Children and Forced Migration
Durable Solutions During Transient Years: 2016
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|Format: ||Hardcover, 381 pages, 2016 Edition|
|Other Information: ||1 black & white illustrations, biography|
|Published In: ||Switzerland, 01 March 2017|
This book responds to the reality that children and youth constitute a disproportionately large percentage of displaced populations worldwide. It demonstrates how their hopes and aspirations reflect the transient nature of their age group, and often differ from those of their elders. It also examines how they face additional difficulties due to the inconsistent definition and uneven implementation of the traditional 'durable solutions' to forced migration implemented by national governments and international assistance agencies. The authors use empirical research findings and robust policy analyses of cases of child displacement across the globe to make their central argument: that the particular challenges and opportunities that displaced children and youth face must be investigated and factored into relevant policy and practice, promoting more sustainable and durable solutions in the process. This interdisciplinary edited collection will appeal to students and scholars of forced migration studies, development, conflict and peace-building and youth studies, along with policy-makers, children's rights organizations and NGOs.
Table of Contents
Introduction; Marisa O. Ensor and Elzbieta M. Gozdziak.- Part I. Repatriation and (Re)integration: Dilemmas of Sustainable Return.- Chapter 1. Refugee Girls and Boys and the Dilemmas of (Un)sustainable Return in South Sudan; Marisa O. Ensor.- Chapter 2. The Socio-economic Integration of First- and Second-Generation Returned Youth in Burundi; Sonja Fransen & Melissa Siegel.- Chapter 3. Chapter 3. Global Citizen: A Certification Solution for School Age Children Affected by Conflict; Jen Steele.- Part II. Asylum Seeking and Local Integration: Protection and Assimilation in Exile.- Chapter 4. The Long-term Consequences of Displacement: Measuring Differences in Human Capital Formation of Children in Afghanistan; Craig Loschmann.- Chapter 5. A Systems Approach to Child Protection: Does the Theory Meet the Realities of Children in Refugee Situations?; Ulrike Krause and Susanne Hassel.- Chapter 6. Refugee Children, Human Rights, and Local Integration; Emily Arnold-Fernandez.- Part III. Resettlement to a Third Country: In Transit to Other Foreign Lands.- Chapter 7. Finding Better Ways: Supporting Resettled Refugee Families Dealing with Inter-generational Conflict; Ibolya (Ibi) Losoncz.- Chapter 8. Unaccompanied Minors Trapped in Transit in Indonesia: Intimate Relationships, Exploitation and Resilience; Antje Missbach and Danau Tanu.- Chapter 9. No Date on the Door: Direct Provision Housing, Child Asylum Seekers, and Violations of the United Nations Convention on the Rights of the Child; Narintohn Luangrath.- Part IV. Durable Solutions and Crises: Displacement of Children and Youth Resulting from Humanitarian Emergencies.- Chapter 10. Enduring Solutions in the Midst of Crisis? Refugee Children in Europe; Anhared Price.- Chapter 11. The phenomenon of refugee children and adolescents in Ukraine and their local integration in Poland; Martin P. Borzecki.- Chapter 12. What Kind of Welcome? Addressing Integration Needs of Central American Children and Adolescents in Local Communities in the United States; Elzbieta M. Gozdziak.- Part V. Durable Solutions for Other Forms of Forced Migration: Stateless Children, New Citizens and Child Laborers.- Chapter 13. Turning the Invisible into the Visible: Stateless Children in Italy; Nicoletta Policek.- Chapter 14. Practicing Citizenship: Articulation of Youth in East Timorese Ex-Refugee Community In Naibonat, East Nusa Tenggara, Indonesia; Realisa Masardi and G.R. Lono L. Simatupang.- Durable Solutions during Transient Years: Conclusions and Recommendations; Elzbieta M. Gozdziak and Marisa O. Ensor.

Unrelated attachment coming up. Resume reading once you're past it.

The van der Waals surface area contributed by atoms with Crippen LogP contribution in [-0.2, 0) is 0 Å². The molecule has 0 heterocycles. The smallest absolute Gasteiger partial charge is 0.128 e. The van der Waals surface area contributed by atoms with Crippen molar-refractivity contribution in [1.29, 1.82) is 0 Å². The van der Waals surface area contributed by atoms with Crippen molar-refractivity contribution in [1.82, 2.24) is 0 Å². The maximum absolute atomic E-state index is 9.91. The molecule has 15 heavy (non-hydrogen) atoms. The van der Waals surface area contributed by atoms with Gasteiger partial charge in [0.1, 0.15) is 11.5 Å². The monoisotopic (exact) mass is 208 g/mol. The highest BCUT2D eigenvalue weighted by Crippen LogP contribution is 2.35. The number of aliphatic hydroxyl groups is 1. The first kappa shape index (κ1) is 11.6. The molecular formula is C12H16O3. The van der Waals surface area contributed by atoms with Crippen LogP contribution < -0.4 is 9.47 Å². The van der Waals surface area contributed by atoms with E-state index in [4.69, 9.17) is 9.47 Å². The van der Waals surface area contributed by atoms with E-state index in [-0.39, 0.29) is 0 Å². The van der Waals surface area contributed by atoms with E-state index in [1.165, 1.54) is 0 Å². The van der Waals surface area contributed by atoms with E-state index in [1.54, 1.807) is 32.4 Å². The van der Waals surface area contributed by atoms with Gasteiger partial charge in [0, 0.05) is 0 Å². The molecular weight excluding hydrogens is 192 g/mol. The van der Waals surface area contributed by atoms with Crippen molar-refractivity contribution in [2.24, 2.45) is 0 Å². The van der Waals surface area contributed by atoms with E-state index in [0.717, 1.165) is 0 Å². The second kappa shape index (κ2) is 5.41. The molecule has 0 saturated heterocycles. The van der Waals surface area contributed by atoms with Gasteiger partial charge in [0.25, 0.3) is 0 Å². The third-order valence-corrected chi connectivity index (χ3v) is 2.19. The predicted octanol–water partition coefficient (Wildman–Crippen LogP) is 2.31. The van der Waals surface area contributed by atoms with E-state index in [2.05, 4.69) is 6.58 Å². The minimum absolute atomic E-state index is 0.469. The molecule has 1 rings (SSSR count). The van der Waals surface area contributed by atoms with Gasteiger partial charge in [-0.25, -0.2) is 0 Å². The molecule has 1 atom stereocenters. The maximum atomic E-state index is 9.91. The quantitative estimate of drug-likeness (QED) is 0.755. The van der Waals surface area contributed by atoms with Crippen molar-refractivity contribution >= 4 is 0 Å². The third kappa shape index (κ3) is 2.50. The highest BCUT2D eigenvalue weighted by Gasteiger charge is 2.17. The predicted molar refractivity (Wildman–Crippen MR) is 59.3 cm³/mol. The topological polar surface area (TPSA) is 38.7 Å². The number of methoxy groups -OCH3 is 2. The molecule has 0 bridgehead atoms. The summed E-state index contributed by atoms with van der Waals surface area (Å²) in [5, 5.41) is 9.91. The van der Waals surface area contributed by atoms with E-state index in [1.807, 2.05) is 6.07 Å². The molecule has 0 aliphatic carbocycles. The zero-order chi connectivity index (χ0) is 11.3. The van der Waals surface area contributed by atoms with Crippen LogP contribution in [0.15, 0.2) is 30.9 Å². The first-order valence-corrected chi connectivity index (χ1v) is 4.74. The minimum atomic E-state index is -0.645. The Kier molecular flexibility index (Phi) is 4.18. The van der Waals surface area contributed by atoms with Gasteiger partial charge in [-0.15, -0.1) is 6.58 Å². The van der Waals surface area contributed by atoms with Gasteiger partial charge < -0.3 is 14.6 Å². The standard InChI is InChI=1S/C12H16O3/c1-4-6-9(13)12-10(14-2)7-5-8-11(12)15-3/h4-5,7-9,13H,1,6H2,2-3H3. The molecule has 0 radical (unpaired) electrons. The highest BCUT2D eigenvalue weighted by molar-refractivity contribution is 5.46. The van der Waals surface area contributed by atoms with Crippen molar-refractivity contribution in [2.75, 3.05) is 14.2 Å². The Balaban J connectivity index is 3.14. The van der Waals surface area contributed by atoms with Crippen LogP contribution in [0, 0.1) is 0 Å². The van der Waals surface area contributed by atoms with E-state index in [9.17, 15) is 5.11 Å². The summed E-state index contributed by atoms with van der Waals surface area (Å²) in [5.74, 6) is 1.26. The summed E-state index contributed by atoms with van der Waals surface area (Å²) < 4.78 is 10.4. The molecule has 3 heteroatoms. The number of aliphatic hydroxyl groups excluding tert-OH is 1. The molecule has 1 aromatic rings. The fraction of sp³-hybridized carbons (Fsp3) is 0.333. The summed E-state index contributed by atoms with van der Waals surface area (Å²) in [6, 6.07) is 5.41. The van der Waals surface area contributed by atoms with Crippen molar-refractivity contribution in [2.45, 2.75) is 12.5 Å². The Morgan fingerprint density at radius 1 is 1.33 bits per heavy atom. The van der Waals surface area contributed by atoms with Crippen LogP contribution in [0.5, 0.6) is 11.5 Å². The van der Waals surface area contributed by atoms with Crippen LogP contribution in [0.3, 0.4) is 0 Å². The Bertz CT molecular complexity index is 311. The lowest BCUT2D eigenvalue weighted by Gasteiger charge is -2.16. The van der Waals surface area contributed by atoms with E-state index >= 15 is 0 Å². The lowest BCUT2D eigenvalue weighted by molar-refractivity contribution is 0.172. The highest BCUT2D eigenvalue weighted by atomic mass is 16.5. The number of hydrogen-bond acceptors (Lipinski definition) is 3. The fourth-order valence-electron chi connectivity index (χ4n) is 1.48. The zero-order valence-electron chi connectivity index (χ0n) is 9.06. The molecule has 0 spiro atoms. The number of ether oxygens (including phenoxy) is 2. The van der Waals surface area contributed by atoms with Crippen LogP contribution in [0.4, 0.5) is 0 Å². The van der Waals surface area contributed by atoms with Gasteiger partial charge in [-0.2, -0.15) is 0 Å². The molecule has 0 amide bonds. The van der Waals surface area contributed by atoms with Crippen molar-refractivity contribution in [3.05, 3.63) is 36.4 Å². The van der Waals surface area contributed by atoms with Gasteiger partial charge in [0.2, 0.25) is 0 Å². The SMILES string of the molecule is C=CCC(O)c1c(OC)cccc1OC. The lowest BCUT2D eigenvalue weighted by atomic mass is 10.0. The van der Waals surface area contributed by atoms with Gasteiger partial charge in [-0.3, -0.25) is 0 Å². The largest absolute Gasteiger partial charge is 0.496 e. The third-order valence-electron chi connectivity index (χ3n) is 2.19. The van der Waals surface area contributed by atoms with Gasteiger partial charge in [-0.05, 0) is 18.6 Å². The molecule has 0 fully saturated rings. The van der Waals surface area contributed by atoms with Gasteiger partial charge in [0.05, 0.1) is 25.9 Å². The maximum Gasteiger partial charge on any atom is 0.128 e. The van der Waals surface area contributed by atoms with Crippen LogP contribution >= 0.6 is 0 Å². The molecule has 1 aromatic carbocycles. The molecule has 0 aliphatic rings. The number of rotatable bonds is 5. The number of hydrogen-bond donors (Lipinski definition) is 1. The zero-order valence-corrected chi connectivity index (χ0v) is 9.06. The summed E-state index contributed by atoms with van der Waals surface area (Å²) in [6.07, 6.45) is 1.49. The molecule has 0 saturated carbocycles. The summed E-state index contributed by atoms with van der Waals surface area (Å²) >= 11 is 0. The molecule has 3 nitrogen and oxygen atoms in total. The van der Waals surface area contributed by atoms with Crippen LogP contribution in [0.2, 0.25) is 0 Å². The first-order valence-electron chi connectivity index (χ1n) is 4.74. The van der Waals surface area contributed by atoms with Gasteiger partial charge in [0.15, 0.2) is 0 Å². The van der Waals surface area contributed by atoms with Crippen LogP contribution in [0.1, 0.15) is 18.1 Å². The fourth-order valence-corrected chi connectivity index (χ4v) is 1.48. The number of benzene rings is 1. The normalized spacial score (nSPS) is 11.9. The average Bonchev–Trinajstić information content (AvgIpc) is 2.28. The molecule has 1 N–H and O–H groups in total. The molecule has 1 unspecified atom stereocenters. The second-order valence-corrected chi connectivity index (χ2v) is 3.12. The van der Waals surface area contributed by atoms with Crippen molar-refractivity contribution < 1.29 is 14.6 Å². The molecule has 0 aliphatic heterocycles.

"This book brings new perspective to one of the most important public policy issues of today--the fate of millions of children forced to leave their homes because of conflict and other life threatening events. Ensor and Gozdziak's focus on durable and transitional solutions addresses one of the principal challenges in humanitarian response in an era when too many children are stuck in limbo for too many years. A must read for policymakers and researchers alike." (Susan Martin, Georgetown University, USA) "With broad geographic scope and commendable analytic clarity, this volume is a gift to those interested in improving our global response to a human rights imperative that is not going to disappear any time soon." (Jacqueline Bhabha, Harvard Law School, USA)
About the Author
Marisa O. Ensor is Adjunct Professor at Georgetown University, USA, and an Affiliated Scholar with the Institute for the Study of International Migration. She is also a Research Associate at the International Institute for Child Rights and Development, Canada. She is a socio-legal scholar and practitioner with a double disciplinary background in applied cultural anthropology and human rights law.Elzbieta M. Gozdziak is Research Professor at the Institute for the Study of International Migration at Georgetown University, USA. She has served as Editor of International Migration and previously held a senior position within the Office of Refugee Resettlement (ORR) in the US Department of Health and Human Services.
Springer International Publishing AG|
21.01 x 14.81 x 2.39 centimetres (0.65 kg)|
15+ years |